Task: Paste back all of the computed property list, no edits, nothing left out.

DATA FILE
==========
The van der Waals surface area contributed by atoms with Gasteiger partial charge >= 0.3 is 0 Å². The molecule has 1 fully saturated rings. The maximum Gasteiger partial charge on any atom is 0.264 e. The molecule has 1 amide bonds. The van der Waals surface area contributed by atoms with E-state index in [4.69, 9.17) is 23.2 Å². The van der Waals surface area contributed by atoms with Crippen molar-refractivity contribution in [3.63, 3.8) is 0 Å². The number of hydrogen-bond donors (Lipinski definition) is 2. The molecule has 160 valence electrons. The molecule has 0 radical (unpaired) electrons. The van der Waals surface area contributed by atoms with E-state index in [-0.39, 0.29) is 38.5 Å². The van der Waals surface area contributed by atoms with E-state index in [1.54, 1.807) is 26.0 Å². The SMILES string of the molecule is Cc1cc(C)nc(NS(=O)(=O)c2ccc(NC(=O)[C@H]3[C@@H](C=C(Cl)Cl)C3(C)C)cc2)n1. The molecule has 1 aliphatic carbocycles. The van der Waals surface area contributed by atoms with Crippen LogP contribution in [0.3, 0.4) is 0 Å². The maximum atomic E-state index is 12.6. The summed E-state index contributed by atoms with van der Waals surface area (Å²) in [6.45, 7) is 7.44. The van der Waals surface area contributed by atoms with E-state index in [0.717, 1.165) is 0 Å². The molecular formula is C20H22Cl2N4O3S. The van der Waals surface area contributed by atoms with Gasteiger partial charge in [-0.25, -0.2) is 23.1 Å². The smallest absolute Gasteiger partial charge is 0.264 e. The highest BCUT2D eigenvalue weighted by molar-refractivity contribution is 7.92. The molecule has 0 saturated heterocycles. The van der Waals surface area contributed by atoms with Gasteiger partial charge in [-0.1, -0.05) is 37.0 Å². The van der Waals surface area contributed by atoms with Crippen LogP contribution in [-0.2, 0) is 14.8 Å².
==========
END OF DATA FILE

The van der Waals surface area contributed by atoms with Gasteiger partial charge >= 0.3 is 0 Å². The molecule has 1 fully saturated rings. The maximum Gasteiger partial charge on any atom is 0.264 e. The molecule has 1 amide bonds. The van der Waals surface area contributed by atoms with E-state index in [4.69, 9.17) is 23.2 Å². The van der Waals surface area contributed by atoms with Crippen molar-refractivity contribution in [3.63, 3.8) is 0 Å². The number of hydrogen-bond donors (Lipinski definition) is 2. The molecule has 160 valence electrons. The molecule has 0 radical (unpaired) electrons. The van der Waals surface area contributed by atoms with E-state index in [-0.39, 0.29) is 38.5 Å². The van der Waals surface area contributed by atoms with E-state index in [1.54, 1.807) is 26.0 Å². The SMILES string of the molecule is Cc1cc(C)nc(NS(=O)(=O)c2ccc(NC(=O)[C@H]3[C@@H](C=C(Cl)Cl)C3(C)C)cc2)n1. The molecule has 1 aliphatic carbocycles. The van der Waals surface area contributed by atoms with Crippen LogP contribution in [0.3, 0.4) is 0 Å². The maximum atomic E-state index is 12.6. The summed E-state index contributed by atoms with van der Waals surface area (Å²) in [6.45, 7) is 7.44. The van der Waals surface area contributed by atoms with E-state index in [0.717, 1.165) is 0 Å². The molecular formula is C20H22Cl2N4O3S. The van der Waals surface area contributed by atoms with Gasteiger partial charge in [-0.25, -0.2) is 23.1 Å². The smallest absolute Gasteiger partial charge is 0.264 e. The highest BCUT2D eigenvalue weighted by molar-refractivity contribution is 7.92. The molecule has 0 saturated heterocycles. The van der Waals surface area contributed by atoms with Gasteiger partial charge in [-0.1, -0.05) is 37.0 Å². The van der Waals surface area contributed by atoms with Crippen LogP contribution in [-0.2, 0) is 14.8 Å².